Integrated Steel Manufacturers (ISMs) perform all of the steps necessary to convert iron ore into finished products. As a result they are characterized by high capital expenditures and long cycle times. The custom nature of finished products and significant demand uncertainty explains why ISMs typically produce to order. However, recent increased competition from low cost mini-mills is causing some ISMs to compete by serving the needs of higher-paying customers who want exotic products, and faster and reliable deliveries. Consequently, ISMs are exploring the option of satisfying a portion of their demand by converting strategically placed semi-finished inventory into finished products, which helps to reduce both the time between order receipt and order dispatch, and its variability. In this study we propose a two-stage stochastic integer programming model that can be used to choose the semi-finished products that should be made to stock, and their target inventory levels. Properties of this model are exploited to develop a fast heuristic applicable to large-scale instances of the problem encountered in industry. Numerical experiments are used to validate the heuristic, and examples based on data from a particular ISM are used to illustrate important managerial insights.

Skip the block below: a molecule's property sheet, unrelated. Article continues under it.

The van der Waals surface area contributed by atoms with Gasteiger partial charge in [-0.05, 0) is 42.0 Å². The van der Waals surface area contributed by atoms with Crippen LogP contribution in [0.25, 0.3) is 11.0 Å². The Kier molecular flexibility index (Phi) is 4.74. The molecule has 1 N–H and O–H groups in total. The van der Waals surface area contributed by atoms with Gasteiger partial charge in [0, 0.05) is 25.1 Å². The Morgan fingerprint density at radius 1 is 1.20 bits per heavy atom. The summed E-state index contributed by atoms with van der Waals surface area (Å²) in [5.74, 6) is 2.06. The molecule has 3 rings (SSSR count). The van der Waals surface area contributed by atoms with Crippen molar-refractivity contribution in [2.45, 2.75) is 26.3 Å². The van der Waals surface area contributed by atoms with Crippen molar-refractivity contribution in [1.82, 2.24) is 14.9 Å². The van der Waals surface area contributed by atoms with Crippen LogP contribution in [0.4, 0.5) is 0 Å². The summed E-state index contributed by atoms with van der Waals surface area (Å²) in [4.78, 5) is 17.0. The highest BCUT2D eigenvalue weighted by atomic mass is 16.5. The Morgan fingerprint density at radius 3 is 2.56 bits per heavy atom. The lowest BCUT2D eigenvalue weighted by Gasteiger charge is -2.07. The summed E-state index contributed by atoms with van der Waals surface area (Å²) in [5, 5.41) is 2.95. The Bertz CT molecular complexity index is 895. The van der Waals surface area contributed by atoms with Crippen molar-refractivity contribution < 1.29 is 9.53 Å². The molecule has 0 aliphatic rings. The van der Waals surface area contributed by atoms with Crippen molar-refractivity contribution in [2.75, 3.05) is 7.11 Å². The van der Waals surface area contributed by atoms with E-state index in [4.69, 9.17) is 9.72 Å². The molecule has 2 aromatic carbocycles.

|Original language||English (US)|
|Number of pages||15|
|Journal||IIE Transactions (Institute of Industrial Engineers)|
|State||Published - Nov 2004|
Bibliographical noteFunding Information:
We are grateful to three anonymous referees for their helpful comments on an earlier version of this paper. This material is based in part upon work supported by the National Science Foundation under grant no. 9988721. Additional funding was provided by the Natural Sciences and Engineering Council of Canada (45904-98) via a research grant to DG.